- Trademark similarity: Are the trademarks similar in any way? Do they appear or sound the same?
- Evidence of confusion: Can instances of actual consumer confusion be shown?
- Marketing channels: Are the promotional methods used similar with both products? Are the businesses similar? Courts may even consider whether the goods are located near each other in a grocery store.
- Customer vigilance: What is the likelihood that consumers will be confused when exercising ordinary caution?
- Intent of defendant: Did the alleged infringer intend to create a likelihood of confusion?
- Market expansion: Could either party expand their business into new markets? Could the eventual expansion create consumer confusion?
Dupont Analysis – Trademark Infringement Examples
These are just a few examples of trademark infringement cases.
L’Oreal SA and L’Oreal USA Inc. v. Robert Victor Marco
Robert Marco began producing aloe vera drinks under the name L’Oreal Paris. A prior trademark existed for a cosmetic and beauty product line. While these offerings may seem different enough to avoid confusion, the fact that the senior trademark holder offered products featuring aloe vera was considered enough to cause a likelihood of confusion.
AutoZone Inc. v. Strick
The names Oil Zone and Wash Zone were found to create a likelihood of confusion when compared to the brand AutoZone. Oil Zone offered oil changes and Wash Zone offered car washes, while AutoZone sells retail auto parts. While these businesses are obviously in related industries, there was more to this decision.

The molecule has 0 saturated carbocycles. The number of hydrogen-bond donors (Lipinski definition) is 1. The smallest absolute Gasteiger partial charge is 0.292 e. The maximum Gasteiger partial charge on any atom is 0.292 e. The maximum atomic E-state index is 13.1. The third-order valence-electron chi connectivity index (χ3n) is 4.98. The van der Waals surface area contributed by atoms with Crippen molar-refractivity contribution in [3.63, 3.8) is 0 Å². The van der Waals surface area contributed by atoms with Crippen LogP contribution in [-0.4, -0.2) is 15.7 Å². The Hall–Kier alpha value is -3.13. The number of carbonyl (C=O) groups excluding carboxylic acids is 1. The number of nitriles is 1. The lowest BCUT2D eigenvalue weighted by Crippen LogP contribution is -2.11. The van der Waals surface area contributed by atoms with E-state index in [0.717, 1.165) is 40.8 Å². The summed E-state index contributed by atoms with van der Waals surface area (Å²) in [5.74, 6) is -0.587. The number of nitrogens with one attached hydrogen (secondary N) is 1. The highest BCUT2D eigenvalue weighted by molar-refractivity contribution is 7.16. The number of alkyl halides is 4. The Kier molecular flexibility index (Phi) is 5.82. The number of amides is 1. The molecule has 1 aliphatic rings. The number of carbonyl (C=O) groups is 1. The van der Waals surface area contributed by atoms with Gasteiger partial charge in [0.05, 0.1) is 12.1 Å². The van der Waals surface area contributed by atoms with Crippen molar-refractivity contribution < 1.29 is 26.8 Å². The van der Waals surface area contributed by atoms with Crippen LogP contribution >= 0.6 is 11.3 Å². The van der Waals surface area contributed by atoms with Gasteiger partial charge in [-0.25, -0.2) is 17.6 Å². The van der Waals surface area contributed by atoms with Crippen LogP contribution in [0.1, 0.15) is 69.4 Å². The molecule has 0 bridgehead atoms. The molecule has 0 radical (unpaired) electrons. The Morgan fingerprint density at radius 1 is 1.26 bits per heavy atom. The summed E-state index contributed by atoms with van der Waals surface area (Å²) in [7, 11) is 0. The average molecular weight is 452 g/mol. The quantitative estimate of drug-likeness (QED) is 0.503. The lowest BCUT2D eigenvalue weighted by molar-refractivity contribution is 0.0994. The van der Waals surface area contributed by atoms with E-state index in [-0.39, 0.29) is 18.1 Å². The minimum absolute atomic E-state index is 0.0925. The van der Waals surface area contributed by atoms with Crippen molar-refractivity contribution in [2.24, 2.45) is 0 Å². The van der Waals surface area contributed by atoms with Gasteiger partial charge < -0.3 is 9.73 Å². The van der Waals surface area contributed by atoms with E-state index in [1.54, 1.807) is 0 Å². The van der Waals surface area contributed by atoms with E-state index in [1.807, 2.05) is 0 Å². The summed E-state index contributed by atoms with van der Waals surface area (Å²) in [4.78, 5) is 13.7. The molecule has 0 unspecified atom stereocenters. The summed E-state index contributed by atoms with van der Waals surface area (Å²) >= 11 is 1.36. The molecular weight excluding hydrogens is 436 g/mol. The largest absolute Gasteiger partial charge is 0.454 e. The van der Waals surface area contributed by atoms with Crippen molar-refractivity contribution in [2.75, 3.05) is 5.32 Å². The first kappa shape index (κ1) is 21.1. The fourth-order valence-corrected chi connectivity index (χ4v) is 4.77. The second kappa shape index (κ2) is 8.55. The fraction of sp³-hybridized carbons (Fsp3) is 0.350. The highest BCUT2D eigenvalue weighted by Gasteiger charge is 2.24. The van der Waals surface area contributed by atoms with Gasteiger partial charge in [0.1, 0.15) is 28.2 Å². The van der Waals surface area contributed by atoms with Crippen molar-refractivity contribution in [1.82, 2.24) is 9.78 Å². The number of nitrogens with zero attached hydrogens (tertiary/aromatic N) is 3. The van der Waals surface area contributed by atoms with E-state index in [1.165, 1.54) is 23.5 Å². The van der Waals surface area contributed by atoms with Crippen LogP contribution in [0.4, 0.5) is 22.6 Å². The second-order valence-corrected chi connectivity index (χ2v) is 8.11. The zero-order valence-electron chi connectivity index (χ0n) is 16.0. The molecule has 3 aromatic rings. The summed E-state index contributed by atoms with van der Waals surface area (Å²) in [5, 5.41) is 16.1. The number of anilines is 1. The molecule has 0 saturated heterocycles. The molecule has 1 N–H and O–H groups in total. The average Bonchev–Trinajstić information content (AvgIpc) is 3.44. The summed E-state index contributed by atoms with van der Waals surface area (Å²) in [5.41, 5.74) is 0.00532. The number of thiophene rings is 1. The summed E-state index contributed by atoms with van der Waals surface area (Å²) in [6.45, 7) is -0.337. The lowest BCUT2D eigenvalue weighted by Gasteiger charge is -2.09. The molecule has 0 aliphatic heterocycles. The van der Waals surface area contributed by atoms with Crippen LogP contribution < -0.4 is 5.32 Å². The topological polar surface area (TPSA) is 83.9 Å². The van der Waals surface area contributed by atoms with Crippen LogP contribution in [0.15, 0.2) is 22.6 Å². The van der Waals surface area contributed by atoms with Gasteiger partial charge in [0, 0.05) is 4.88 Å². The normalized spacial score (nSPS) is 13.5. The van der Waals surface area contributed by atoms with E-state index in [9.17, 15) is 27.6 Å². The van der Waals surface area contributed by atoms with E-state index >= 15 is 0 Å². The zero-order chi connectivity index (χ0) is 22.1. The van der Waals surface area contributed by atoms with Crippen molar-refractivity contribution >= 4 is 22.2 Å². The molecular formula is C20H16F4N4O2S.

Courts found that the use of the word “Zone” in a two-word term along with utilizing the same font and slant in the letters added to the confusion. Even the capitalization and bar design in each of the marks was considered when deciding similarities.
Design trademark – American Rice Inc. v. Producers Rice Mill Inc.
“Girl Design” and “Girl With a Hat Design” were both used in relation to the sale of rice. One trademark was an Asian girl while the other was a girl wearing a scarf or hat. Even though there were dissimilarities in the trademarks at issue, the courts found that a likelihood of consumer confusion existed.
Both the trademarks had a young girl holding a bowl of rice with a similar color scheme. It eventually came down to the fact that the image of a girl isn’t intrinsic to rice products.
Edom Laboratories, Inc. V. Lichter
A tea promoted as having a medicinal purpose was named Super Chiro Tea. The courts decided that it was confusingly similar to a detoxifying tea known as Chiroklenz. While most wouldn’t confuse these two names, Super Chiro Tea also utilized trade dress that was similar to its competitor.
TMEP Likelihood of Confusion
For trademark applications, the Trademark Manuel of Examining Procedure sets out the basis on which a trademark application will be refused due to a likelihood of confusion, mistake or deception.
If you’re involved in a trademark infringement matter or have a question about the Dupont Factors, please feel free to contact us.